Sarracenia psittacina

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 Sarracenia psittacina subsp. var.  Lobster pot, Parrot pitcher plant
Parrot pitcher plant
Habit: herbaceous
Height: to
Width: to
10in 20in
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Width: warning.png"" cannot be used as a page name in this wiki. to 20 in
Lifespan: perennial
Exposure: sun
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Minimum Temp: °Fwarning.png"°F" is not a number.
USDA Zones: 7 to 9
Sunset Zones:
Flower features: red, pink
Sarraceniaceae > Sarracenia psittacina var. , Michx.

Sarracenia psittacina, also known as the Parrot pitcher plant, is a carnivorous plant in the genus Sarracenia. Like all the Sarracenia, it is native to North America.

It employs the same trapping mechanism as Darlingtonia californica, using a small entrance in the pitcher mouth, which prey goes through in search of more nectar that was produced by the plant on the rim of the pitcher mouth. The prey is then confused by light shining through what appear to be false exits (or "windows") and crawls toward the brighter area down into the pitcher. Criss-crossed downward-facing hairs densely line the interior of the pitcher, forcing the prey further into the pitcher to an area where digestive enzymes such as proteases are prevalent in the liquid. This species is frequently submerged in its native habitat and will capture water arthropods and tadpoles, for example, while submerged.[1][2]

Standard Cyclopedia of Horticulture

Sarracenia psittacina, Michx. (S. calceolata, Nutt. S. pulchella,Croom). Pitchers procumbent in radial rosettes, 2-6 in. long, enlarging from base to hooded apex, green with purple and white veins or areoles to claret-purple throughout; apex of tube psittacoid, forming with fused lid an incurved margin to pitcher-orifice; wing narrow to wide vertical in position: fls. 3/4- 1 1/4 in. wide, greenish purple to purple. Often abundant in pine-barren swamps of Ga., N. Fla., and westward to La.—This species flourishes well under cult. when treated as a semi-aquatic, that is with its roots largely submerged in water. CH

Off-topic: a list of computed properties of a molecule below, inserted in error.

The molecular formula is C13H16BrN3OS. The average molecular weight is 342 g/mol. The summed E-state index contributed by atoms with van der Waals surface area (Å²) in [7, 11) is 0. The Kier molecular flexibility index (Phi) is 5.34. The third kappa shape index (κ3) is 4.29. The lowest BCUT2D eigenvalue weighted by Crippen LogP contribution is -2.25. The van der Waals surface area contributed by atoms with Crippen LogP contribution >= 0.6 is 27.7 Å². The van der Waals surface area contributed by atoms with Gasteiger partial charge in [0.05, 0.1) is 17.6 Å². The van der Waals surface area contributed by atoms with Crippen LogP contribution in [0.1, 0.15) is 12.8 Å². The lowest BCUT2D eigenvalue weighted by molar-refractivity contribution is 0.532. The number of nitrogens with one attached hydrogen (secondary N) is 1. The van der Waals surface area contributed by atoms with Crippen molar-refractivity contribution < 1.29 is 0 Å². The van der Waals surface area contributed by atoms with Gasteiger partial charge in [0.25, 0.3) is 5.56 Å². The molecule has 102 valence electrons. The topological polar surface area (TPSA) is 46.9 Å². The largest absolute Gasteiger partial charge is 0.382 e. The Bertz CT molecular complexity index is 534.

The above text is from the Standard Cyclopedia of Horticulture. It may be out of date, but still contains valuable and interesting information which can be incorporated into the remainder of the article. Click on "Collapse" in the header to hide this text.



Pests and diseases


  • Sarracenia psittacina f. heterophylla J. & J.Ainsworth (1996) nom.nud.
  • Sarracenia psittacina var. minor Hook. (1834)



  1. D'Amato, Peter. 1998. The Savage Garden. Berkeley. ISBN 0-89815-915-6
  2. Schnell, Donald E. 2002. Carnivorous Plants of the United States and Canada, Second Edition. Timber Press: Portland, Oregon.

External links

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